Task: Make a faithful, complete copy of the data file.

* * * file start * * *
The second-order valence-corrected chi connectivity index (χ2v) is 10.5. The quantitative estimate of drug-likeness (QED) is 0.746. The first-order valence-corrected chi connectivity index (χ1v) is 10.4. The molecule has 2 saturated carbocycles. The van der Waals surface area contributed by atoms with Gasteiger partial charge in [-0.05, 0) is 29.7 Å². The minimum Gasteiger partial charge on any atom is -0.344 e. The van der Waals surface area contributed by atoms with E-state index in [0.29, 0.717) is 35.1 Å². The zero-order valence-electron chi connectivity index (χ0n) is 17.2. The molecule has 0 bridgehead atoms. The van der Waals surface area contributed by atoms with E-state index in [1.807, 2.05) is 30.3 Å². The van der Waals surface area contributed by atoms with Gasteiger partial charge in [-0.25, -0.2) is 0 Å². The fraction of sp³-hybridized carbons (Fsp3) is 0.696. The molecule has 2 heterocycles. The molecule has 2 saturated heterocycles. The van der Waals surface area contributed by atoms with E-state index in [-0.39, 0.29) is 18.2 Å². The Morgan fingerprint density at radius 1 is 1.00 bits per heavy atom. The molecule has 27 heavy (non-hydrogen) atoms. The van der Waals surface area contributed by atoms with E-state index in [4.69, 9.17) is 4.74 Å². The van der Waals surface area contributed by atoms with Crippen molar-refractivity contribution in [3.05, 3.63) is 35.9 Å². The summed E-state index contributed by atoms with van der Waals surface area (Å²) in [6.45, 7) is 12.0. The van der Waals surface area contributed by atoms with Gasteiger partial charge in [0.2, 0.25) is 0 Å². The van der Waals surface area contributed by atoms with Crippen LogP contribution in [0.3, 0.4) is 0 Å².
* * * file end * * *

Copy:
The second-order valence-corrected chi connectivity index (χ2v) is 10.5. The quantitative estimate of drug-likeness (QED) is 0.746. The first-order valence-corrected chi connectivity index (χ1v) is 10.4. The molecule has 2 saturated carbocycles. The van der Waals surface area contributed by atoms with Gasteiger partial charge in [-0.05, 0) is 29.7 Å². The minimum Gasteiger partial charge on any atom is -0.344 e. The van der Waals surface area contributed by atoms with E-state index in [0.29, 0.717) is 35.1 Å². The zero-order valence-electron chi connectivity index (χ0n) is 17.2. The molecule has 0 bridgehead atoms. The van der Waals surface area contributed by atoms with E-state index in [1.807, 2.05) is 30.3 Å². The van der Waals surface area contributed by atoms with Gasteiger partial charge in [-0.25, -0.2) is 0 Å². The fraction of sp³-hybridized carbons (Fsp3) is 0.696. The molecule has 2 heterocycles. The molecule has 2 saturated heterocycles. The van der Waals surface area contributed by atoms with E-state index in [-0.39, 0.29) is 18.2 Å². The Morgan fingerprint density at radius 1 is 1.00 bits per heavy atom. The molecule has 27 heavy (non-hydrogen) atoms. The van der Waals surface area contributed by atoms with E-state index in [4.69, 9.17) is 4.74 Å². The van der Waals surface area contributed by atoms with Crippen molar-refractivity contribution in [3.05, 3.63) is 35.9 Å². The summed E-state index contributed by atoms with van der Waals surface area (Å²) in [6.45, 7) is 12.0. The van der Waals surface area contributed by atoms with Gasteiger partial charge in [0.2, 0.25) is 0 Å². The van der Waals surface area contributed by atoms with Crippen LogP contribution in [0.3, 0.4) is 0 Å².